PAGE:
Wednesday, February 19, 2014

Saw Till Moving Forward

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I have almost pulled off the Saw Till I have been building. First let me take a moment and share why I so desperately needed one.
This has been my solution up until now. The smaller saws separated on the pegs worked OK, but the 5 saws lined up on one pin sucked. I think I should repeat that. . . . it suuuuuccccckkkked. With a capitol "S" Take away the time I put into sharpening those teeth only to have them bang off each other all the time and the threat of them falling off the peg and you still have the fact that every time I needed to use one of the guys, the one I was looking for was never in the front. So I juggle and shuffle like a deck of cards until I get the right one. Every time swearing to build that saw till.

Now I had set a initial goal of building this in a day. That just never panned out but I didnt take for granted some of the details that went into putting this together. I think if I were to build another one of these, then a day, a long day, is do-able. This time its going to work out to about 2 and 1/2 days, but its what the piece calls for and I dont want to shortchange the work simply because I put up some arbitrary time goal.

The other day I built the carcass with dovetailed corners and prepped the dados, I also built and dovetailed a two boards together to make the small saw till. The I got the main carcass glued up. Today I came back and started with a little sanding and then glued the small till into place.
I tried locating a dado for the leg several times, in the end it seemed like I was blowing a lot of time for something that wasnt that important. So out came the Kreg Jr. and I drilled some pocket holes. Normally I hate putting something like that somewhere visible, but it is a shop cabinet and I eventually used a pair of the hole plugs that came with the jig when I bought it to fill the holes and make it a little less obvious. I do like the scrolling design and the chasing bead I carved in to the leg. Its a nice detail and details make a piece.
I then cut a notch in the top till piece to hold my saw vise. I am so glad to have a home for this too, I hate that its had to rattle around in cabinets and on the bottom shelf of my workbench. I was always worried that it would fall and the cast would crack and then it would be shot. Here it is protected, I dished and shaped the slot to its shape and the vice stays in place even if I tip the cabinet forward 45 to 50 degrees.
Then I had to plan, measure, and cut the slots for the saws to nestle into. This was less measuring and more of a trial and error process. I placed the first saw in, marked where the blade sat, cut the slot, put that saw into place and measured where the next saw should sit. Once I had three done I could take a measurement and space out the rest of the slots.
After making the marks, I would make a kerf cut with my small open handle pull saw. This one would be my favorite saw.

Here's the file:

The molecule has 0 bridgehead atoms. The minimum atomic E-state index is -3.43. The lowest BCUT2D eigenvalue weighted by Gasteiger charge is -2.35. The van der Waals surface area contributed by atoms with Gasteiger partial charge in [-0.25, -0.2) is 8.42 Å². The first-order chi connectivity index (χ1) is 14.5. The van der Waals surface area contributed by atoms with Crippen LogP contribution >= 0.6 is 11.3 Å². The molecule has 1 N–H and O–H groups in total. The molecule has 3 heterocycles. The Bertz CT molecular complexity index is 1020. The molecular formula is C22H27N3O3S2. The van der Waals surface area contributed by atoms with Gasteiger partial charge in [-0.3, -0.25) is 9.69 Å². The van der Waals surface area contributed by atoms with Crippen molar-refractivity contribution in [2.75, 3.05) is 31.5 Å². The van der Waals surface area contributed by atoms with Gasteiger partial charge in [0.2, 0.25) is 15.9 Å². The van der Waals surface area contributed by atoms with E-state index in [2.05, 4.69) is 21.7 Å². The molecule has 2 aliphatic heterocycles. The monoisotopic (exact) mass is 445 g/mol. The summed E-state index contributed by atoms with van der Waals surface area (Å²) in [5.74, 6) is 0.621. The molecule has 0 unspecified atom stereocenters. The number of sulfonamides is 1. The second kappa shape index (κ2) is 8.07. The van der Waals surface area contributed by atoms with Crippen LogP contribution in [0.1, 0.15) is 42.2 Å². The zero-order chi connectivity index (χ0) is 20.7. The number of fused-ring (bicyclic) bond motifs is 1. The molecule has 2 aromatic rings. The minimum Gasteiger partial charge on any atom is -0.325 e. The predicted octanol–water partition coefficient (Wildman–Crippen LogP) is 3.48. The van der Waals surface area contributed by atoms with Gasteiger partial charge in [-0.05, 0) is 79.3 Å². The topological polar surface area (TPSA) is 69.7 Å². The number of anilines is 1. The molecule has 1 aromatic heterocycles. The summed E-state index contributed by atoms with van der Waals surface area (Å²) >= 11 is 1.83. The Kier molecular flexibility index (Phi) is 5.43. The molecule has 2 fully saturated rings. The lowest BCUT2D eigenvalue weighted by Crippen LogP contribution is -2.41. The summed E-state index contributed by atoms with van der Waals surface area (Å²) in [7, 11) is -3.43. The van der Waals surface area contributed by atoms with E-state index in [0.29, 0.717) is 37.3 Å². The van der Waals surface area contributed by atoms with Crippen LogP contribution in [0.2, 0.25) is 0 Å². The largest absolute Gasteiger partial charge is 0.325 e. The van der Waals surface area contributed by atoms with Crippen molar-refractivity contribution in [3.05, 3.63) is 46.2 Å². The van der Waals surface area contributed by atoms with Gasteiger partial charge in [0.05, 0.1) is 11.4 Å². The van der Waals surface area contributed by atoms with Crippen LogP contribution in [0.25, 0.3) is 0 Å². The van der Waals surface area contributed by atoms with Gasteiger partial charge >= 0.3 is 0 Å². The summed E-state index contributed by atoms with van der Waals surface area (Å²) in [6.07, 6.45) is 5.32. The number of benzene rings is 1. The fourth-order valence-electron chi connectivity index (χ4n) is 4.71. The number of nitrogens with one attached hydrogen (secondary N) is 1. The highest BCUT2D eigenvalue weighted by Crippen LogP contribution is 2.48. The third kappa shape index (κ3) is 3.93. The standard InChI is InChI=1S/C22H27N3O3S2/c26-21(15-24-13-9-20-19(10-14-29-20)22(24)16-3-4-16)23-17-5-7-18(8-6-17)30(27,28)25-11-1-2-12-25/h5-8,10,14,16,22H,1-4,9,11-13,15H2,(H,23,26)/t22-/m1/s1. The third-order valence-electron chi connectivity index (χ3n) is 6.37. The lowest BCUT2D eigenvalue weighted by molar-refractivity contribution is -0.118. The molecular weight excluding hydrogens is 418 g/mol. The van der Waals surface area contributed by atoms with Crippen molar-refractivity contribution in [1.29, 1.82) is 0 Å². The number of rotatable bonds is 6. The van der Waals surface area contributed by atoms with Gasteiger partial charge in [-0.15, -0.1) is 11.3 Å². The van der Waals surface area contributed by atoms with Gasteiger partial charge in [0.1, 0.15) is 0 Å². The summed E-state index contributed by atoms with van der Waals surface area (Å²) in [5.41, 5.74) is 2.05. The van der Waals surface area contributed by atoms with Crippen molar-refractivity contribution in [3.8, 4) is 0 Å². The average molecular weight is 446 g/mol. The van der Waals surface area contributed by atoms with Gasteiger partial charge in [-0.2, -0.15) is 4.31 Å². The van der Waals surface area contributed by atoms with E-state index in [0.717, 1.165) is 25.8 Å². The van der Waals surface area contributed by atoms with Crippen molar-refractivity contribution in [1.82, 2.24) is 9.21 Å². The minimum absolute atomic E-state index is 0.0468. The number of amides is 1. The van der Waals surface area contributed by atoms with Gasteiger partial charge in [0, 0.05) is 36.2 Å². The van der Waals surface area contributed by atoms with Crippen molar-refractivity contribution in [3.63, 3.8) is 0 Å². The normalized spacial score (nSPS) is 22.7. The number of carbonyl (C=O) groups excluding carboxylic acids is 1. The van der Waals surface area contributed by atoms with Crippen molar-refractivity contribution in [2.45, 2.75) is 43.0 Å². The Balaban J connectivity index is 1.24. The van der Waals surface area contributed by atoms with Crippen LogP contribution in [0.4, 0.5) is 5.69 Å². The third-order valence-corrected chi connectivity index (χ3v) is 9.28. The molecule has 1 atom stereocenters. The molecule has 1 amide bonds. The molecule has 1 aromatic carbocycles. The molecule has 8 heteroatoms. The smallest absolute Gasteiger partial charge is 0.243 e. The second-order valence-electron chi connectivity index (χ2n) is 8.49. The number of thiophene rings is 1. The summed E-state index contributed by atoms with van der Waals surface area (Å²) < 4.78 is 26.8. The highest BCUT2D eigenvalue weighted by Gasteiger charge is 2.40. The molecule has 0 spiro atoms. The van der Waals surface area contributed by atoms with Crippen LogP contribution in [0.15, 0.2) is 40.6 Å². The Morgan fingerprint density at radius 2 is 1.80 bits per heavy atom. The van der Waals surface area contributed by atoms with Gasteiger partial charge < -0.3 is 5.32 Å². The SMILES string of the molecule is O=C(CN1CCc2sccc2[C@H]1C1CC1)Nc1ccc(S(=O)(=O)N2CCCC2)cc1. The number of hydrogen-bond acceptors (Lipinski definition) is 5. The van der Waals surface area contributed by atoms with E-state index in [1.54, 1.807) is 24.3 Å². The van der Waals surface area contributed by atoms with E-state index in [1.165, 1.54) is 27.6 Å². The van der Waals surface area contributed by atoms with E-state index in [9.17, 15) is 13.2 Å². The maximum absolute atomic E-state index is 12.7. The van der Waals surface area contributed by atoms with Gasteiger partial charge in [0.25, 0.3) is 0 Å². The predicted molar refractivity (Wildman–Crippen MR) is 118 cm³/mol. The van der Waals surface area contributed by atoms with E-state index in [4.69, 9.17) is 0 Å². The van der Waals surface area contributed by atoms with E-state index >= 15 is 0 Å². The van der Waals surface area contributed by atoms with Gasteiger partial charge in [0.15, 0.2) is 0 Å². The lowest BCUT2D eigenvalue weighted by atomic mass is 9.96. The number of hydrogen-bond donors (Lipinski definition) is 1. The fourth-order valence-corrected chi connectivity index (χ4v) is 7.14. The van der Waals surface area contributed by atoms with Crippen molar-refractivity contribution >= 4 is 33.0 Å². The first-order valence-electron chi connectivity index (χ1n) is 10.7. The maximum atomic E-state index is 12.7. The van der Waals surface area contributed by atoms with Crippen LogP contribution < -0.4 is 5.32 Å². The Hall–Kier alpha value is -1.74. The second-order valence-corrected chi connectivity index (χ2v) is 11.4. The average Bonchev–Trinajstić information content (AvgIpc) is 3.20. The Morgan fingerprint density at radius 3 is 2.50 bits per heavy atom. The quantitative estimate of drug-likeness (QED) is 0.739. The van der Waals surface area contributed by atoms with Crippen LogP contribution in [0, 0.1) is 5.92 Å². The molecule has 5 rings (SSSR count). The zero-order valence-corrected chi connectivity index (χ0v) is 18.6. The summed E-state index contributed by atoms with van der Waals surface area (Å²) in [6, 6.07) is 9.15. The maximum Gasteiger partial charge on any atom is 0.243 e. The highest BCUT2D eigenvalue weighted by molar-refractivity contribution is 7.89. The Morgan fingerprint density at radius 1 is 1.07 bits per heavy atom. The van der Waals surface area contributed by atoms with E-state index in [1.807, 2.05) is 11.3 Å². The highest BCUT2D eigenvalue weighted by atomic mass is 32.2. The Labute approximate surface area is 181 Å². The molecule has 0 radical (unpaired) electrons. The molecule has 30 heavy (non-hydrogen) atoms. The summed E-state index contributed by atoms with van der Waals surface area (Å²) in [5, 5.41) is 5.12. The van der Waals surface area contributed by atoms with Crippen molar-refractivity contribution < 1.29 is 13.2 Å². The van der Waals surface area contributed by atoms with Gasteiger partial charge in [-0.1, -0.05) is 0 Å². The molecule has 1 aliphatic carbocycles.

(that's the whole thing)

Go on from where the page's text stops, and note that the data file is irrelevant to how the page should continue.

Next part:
After I made the cut I had to think to decide how to effectively widen the kerf so it wasnt binding around the future blade. Eventually I settled on using my rotary tool and an small spiral upcutting bit. The space it produced was near perfect.
After trialing the saw a bit I decided to contour the bottom rest. When I was looking at pictures of saw tills online I noticed a lot of them had been built so the teeth of the saws fit into the spaces. On one hand I can understand facing the teeth away from yourself, but having the saw continually lean on the teeth in the till still just didnt sit right with me, the pressure, small as it is, should be on the back. The way the saw handles sat on the front rail just wasnt perfectly happiness to me. So I started a little contouring first with a woodwrights rasp.
Then I smoothed up the rasping and further set a chamfer with the belt sander. Im carefully using the tip of the sander and a very light touch. Makes me think a little of the way you see chain saw carvers wielding their weapon of choice. It takes some practice to get good at free handing something like this though, with a belt sander its easy to make a big mistake fast.
Everything cut and set it was time to go for a test drive. This felt good but not as good as the later test drive.
To build the back I needed to resaw some of the 1x pine down to around 3/8" thick. Heres where my shop feels inadequate, because to resaw its best to use a band saw, and my band saw looks like this.
Dont look now its the mighty mini! Ya well we can all dream big but we still have to start somewhere. The widest this resaws is 3". So I ripped a couple three inch wide boards and cut them the length to fit the back.
Then I fed them into the mighty mini and split the down. Ta Da, doubled in width.
A little sizing and cutting, some sanding, and ladies and gentlemen we have a paneled back for the till.
Now standing it up and looking at it was a cool feeling, but nothing like placing the saws back in to have a real look see.
The back is only temporarily tacked in place here, Ive number the pieces and Im going to pull them off and pre finish them before I do a dab of glue and nail them in place. So whats left, some sanding, some finishing, and building the drawer. Can you say hand cut half blind dovetails for the first time. . .  next time I hit the shop I will.



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